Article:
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Thursday, September 19, 2019
This is part of a series of features and op-eds to mark World Press Freedom Day on May 3.
Speaking in parliament recently, Tanzania’s information minister, Harrison Mwakyembe, wondered why people were still concerned about the whereabouts of Azory Gwanda, a freelance journalist who went missing in November 2017 in the country’s Coast Region.
After all, he was reported saying, many other people, some of them government officials, have gone missing in the same region of Tanzania. So why should Gwanda be the “golden” one about whom people ask?
These statements were not as shocking as they should have been. They fit an unfortunate pattern of non-answers and dismissals from Tanzanian government officials when confronted with the question: Where is Azory Gwanda?
But this question is urgent, because Gwanda’s story reflects how drastically press conditions have deteriorated in Tanzania under the presidency of John Pombe Magufuli. This World Press Freedom Day, Tanzanian journalists have less to celebrate and more to fear.
One of the last people to see Gwanda, whose work appeared in the sister newspapers Mwananchi and The Citizen, was his wife Anna Pinoni. She described the suspicious circumstances in which he disappeared, saying that he came to their farm in the company of unknown men in a white landcruiser.
Gwanda asked her where she had left the keys to their home and said he was taking an emergency trip, and would be back within a day. She later found their home ransacked and on November 23, 2017, she reported him missing to police.
Despite these obviously suspicious circumstances; pleas for answers from the local Tanzanian media community and international civil society; and even a July 2018 letter from UN Special Rapporteurs and Working Groups, there have been no demonstrably credible investigations into this case. Initial promises to investigate have not been fulfilled.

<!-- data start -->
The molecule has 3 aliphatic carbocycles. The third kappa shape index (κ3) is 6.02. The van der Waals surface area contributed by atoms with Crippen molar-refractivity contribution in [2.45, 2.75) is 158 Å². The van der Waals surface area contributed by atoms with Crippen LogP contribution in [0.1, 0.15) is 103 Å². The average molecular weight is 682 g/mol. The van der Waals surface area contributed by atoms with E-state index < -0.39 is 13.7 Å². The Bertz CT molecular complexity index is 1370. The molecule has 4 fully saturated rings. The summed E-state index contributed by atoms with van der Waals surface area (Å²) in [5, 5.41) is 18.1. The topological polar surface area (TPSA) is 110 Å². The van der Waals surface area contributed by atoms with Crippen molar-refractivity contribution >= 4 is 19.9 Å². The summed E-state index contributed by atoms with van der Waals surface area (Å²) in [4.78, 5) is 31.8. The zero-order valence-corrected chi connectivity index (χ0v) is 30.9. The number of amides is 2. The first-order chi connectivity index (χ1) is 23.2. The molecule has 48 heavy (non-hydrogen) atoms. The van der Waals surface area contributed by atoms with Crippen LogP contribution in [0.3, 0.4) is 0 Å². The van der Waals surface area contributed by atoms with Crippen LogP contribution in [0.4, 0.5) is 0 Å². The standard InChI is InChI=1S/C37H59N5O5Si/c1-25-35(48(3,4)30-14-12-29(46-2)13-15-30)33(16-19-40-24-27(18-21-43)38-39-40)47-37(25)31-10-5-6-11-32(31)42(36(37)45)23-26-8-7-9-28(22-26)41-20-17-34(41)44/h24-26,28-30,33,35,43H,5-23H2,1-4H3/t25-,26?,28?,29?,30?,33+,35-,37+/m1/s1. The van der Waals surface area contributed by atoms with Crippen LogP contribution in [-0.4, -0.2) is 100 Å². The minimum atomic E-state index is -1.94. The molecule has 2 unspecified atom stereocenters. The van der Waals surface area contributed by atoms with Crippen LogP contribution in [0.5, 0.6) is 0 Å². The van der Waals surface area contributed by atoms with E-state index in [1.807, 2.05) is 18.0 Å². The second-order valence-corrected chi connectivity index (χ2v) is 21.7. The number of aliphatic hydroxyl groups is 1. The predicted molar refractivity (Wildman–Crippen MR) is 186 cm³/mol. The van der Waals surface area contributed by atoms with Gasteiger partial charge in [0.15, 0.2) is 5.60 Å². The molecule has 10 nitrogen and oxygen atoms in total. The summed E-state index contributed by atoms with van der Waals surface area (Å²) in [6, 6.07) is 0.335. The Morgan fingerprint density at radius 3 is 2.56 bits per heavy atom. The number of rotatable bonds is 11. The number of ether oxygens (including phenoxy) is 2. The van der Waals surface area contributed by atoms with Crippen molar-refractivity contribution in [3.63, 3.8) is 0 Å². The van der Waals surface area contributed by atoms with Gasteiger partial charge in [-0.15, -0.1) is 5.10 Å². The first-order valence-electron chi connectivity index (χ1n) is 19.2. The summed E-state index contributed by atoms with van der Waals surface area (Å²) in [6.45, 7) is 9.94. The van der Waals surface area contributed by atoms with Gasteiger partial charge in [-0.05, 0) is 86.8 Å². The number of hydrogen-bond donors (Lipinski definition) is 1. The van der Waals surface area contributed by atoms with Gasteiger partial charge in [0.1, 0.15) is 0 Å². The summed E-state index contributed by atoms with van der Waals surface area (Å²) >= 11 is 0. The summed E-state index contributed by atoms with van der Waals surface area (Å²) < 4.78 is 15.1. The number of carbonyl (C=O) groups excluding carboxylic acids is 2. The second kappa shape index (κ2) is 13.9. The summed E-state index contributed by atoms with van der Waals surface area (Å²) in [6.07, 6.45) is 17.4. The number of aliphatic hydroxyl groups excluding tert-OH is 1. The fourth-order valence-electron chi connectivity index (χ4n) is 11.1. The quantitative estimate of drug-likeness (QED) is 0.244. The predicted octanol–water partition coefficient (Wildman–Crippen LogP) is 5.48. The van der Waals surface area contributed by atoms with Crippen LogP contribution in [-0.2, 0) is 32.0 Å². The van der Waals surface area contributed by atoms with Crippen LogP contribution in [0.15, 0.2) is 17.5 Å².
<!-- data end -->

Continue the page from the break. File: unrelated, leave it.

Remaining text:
When asked about Gwanda in July 2018, Home Affairs Minister Kangi Lugola told journalists that authorities “don’t interfere in the freedom of an individual that gets lost while at his home.” After backlash he later walked back his comments but suggested Gwanda may have run away.
Lugola’s predecessor at the Home Affairs ministry, Mwigulu Nchemba, had in January 2018 warned that members of the public should “shut up” about disappearances unless they had evidence to offer police.
Before his disappearance Gwanda chronicled mysterious killings and abductions in his community, including of police and local government officials. Pinoni in 2017 told Mwananchi that she thought his reporting might be linked to his disappearance.
Gwanda’s reporting asked precisely the questions that Mwakyembe, in parliament in April, claimed we all ought to be asking. His disappearance denied the public crucial information about these incidents.
The failure to investigate this case sends a grave message about how much the government values the safety of Tanzanians who now ask themselves if they will face a similar fate by asking the “wrong” questions.